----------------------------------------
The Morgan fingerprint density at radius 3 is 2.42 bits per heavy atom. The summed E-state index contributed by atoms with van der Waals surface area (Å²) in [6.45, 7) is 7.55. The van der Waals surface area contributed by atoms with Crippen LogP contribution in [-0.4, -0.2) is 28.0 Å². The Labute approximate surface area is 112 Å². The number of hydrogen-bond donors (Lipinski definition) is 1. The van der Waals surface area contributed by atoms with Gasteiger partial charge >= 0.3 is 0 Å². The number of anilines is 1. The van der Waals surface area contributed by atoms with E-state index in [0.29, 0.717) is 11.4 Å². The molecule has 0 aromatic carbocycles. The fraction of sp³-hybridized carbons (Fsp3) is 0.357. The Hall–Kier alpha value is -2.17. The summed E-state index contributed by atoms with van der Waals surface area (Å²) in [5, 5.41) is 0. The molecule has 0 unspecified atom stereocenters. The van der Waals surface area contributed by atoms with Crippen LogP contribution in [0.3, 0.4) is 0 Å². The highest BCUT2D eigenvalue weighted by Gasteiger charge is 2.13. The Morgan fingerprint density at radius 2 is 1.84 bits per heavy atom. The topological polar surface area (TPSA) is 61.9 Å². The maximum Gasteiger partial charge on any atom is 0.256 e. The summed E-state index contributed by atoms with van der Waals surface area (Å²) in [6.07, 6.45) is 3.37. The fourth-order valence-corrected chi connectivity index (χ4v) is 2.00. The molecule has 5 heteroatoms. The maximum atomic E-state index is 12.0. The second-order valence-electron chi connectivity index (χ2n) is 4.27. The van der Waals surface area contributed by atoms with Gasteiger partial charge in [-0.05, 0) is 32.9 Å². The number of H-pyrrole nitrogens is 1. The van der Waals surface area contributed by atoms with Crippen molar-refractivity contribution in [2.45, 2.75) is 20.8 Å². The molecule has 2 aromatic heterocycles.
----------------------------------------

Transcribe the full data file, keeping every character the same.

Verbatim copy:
The Morgan fingerprint density at radius 3 is 2.42 bits per heavy atom. The summed E-state index contributed by atoms with van der Waals surface area (Å²) in [6.45, 7) is 7.55. The van der Waals surface area contributed by atoms with Crippen LogP contribution in [-0.4, -0.2) is 28.0 Å². The Labute approximate surface area is 112 Å². The number of hydrogen-bond donors (Lipinski definition) is 1. The van der Waals surface area contributed by atoms with Gasteiger partial charge >= 0.3 is 0 Å². The number of anilines is 1. The van der Waals surface area contributed by atoms with E-state index in [0.29, 0.717) is 11.4 Å². The molecule has 0 aromatic carbocycles. The fraction of sp³-hybridized carbons (Fsp3) is 0.357. The Hall–Kier alpha value is -2.17. The summed E-state index contributed by atoms with van der Waals surface area (Å²) in [5, 5.41) is 0. The molecule has 0 unspecified atom stereocenters. The van der Waals surface area contributed by atoms with Crippen LogP contribution in [0.3, 0.4) is 0 Å². The highest BCUT2D eigenvalue weighted by Gasteiger charge is 2.13. The Morgan fingerprint density at radius 2 is 1.84 bits per heavy atom. The topological polar surface area (TPSA) is 61.9 Å². The maximum Gasteiger partial charge on any atom is 0.256 e. The summed E-state index contributed by atoms with van der Waals surface area (Å²) in [6.07, 6.45) is 3.37. The fourth-order valence-corrected chi connectivity index (χ4v) is 2.00. The molecule has 5 heteroatoms. The maximum atomic E-state index is 12.0. The second-order valence-electron chi connectivity index (χ2n) is 4.27. The van der Waals surface area contributed by atoms with Gasteiger partial charge in [-0.05, 0) is 32.9 Å². The number of H-pyrrole nitrogens is 1. The van der Waals surface area contributed by atoms with Crippen molar-refractivity contribution in [2.45, 2.75) is 20.8 Å². The molecule has 2 aromatic heterocycles.